Re: Windows timekeeping - NTP

This is a discussion on Re: Windows timekeeping - NTP ; >Windows assumes that the RTC on the motherboard is set to local time, as >it would typically be set from someone's watch when it is first set up by >an individual user (it may be set to Chinese or Taiwanese ...

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Thread: Re: Windows timekeeping

  1. Re: Windows timekeeping

    >Windows assumes that the RTC on the motherboard is set to local time, as
    >it would typically be set from someone's watch when it is first set up by
    >an individual user (it may be set to Chinese or Taiwanese time when first
    >delivered).


    I don't follow this part. The user uses Windows to do this setting,
    right? So Windows could choose any timezone for the hardware clock,
    and UTC would be a natural choice. Windows obviously asks the new
    user what time zone he's in, and therefore when the user says what
    time his wristwatch says, Windows knows what UTC that corresponds to.

    But I do believe that Windows systems still use local time, because I
    hear about people who run Linux and Windows on the same hardware and
    therefore Linux's 'hwclock' has to understand that the hardware clock
    is in some local time.

    Maybe it's just a backward compatibility thing; at one time you might
    have wanted to switch between old and new Windows on the same
    hardware. In fact, it's always been 'hwclock' default (though
    discouraged and usually overridden) to use local time, for the same
    reason.

    --
    Bryan Henderson Phone 408-621-2000
    San Jose, California
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  2. Re: Windows timekeeping

    Bryan Henderson wrote:
    >>Windows assumes that the RTC on the motherboard is set to local time, as
    >>it would typically be set from someone's watch when it is first set up by
    >>an individual user (it may be set to Chinese or Taiwanese time when first
    >>delivered).

    >
    >
    > I don't follow this part. The user uses Windows to do this setting,
    > right? So Windows could choose any timezone for the hardware clock,
    > and UTC would be a natural choice. Windows obviously asks the new
    > user what time zone he's in, and therefore when the user says what
    > time his wristwatch says, Windows knows what UTC that corresponds to.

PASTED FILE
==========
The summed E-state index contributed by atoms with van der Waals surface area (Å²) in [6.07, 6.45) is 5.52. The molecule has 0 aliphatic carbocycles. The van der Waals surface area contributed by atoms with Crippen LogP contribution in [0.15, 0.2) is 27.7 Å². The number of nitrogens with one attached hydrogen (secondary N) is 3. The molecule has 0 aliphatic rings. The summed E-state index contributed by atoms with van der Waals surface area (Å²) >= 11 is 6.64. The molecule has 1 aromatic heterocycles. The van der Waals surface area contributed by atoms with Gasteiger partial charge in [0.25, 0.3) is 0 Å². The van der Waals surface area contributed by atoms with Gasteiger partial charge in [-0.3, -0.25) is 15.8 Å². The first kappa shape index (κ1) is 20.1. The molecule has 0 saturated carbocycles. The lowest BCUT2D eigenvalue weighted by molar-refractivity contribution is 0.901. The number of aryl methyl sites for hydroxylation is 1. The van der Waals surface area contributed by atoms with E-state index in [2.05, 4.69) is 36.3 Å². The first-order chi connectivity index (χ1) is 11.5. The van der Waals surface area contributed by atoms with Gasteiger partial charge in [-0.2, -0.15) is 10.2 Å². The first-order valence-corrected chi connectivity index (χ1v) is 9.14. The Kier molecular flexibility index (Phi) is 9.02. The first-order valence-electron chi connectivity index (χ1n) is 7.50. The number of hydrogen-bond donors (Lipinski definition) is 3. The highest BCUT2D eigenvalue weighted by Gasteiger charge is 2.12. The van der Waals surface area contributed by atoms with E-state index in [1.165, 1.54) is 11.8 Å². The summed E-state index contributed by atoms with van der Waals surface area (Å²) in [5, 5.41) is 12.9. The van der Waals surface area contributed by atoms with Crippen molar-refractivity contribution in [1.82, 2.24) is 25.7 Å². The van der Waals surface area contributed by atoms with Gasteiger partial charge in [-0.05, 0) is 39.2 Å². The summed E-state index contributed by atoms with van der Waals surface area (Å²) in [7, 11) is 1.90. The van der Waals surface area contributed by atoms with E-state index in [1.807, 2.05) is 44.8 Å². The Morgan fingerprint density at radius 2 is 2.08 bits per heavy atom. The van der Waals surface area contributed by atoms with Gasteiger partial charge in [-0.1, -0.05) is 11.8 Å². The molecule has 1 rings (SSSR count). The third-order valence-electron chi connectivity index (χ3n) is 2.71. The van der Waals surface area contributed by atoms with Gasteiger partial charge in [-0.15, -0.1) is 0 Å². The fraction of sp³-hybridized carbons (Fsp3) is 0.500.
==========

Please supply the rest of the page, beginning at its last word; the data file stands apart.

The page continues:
>
    > But I do believe that Windows systems still use local time, because I
    > hear about people who run Linux and Windows on the same hardware and
    > therefore Linux's 'hwclock' has to understand that the hardware clock
    > is in some local time.
    >


    The HARDWARE CLOCK knows nothing of time zones; it uses the time it was
    set to whether it was local time, or UTC. The hardware clock is not the
    same as the system clock that Windows uses. The hardware clock is
    battery operated CMOS logic and runs whether the system is powered on or
    not. The system clock is a software/hardware construct with the
    software part belonging to Windows. The hardware part "ticks" and the
    software part counts the ticks. The system clock as I, and others, have
    said keeps UTC unless some idiot has totally botched the configuration
    of Windows (quite possible since the supply of idiots is inexhaustible).

  3. Re: Windows timekeeping

    Bryan Henderson wrote:
    >> Windows assumes that the RTC on the motherboard is set to local
    >> time, as it would typically be set from someone's watch when it is
    >> first set up by an individual user (it may be set to Chinese or
    >> Taiwanese time when first delivered).

    >
    > I don't follow this part. The user uses Windows to do this setting,
    > right? So Windows could choose any timezone for the hardware clock,
    > and UTC would be a natural choice. Windows obviously asks the new
    > user what time zone he's in, and therefore when the user says what
    > time his wristwatch says, Windows knows what UTC that corresponds to.


    No, the user sets the initial time when they first build the computer and
    go into the BIOS to set the configuration. Way before any OS is even
    installed. Perhaps these days I should have said "system builder" or
    something like that.

    > But I do believe that Windows systems still use local time, because I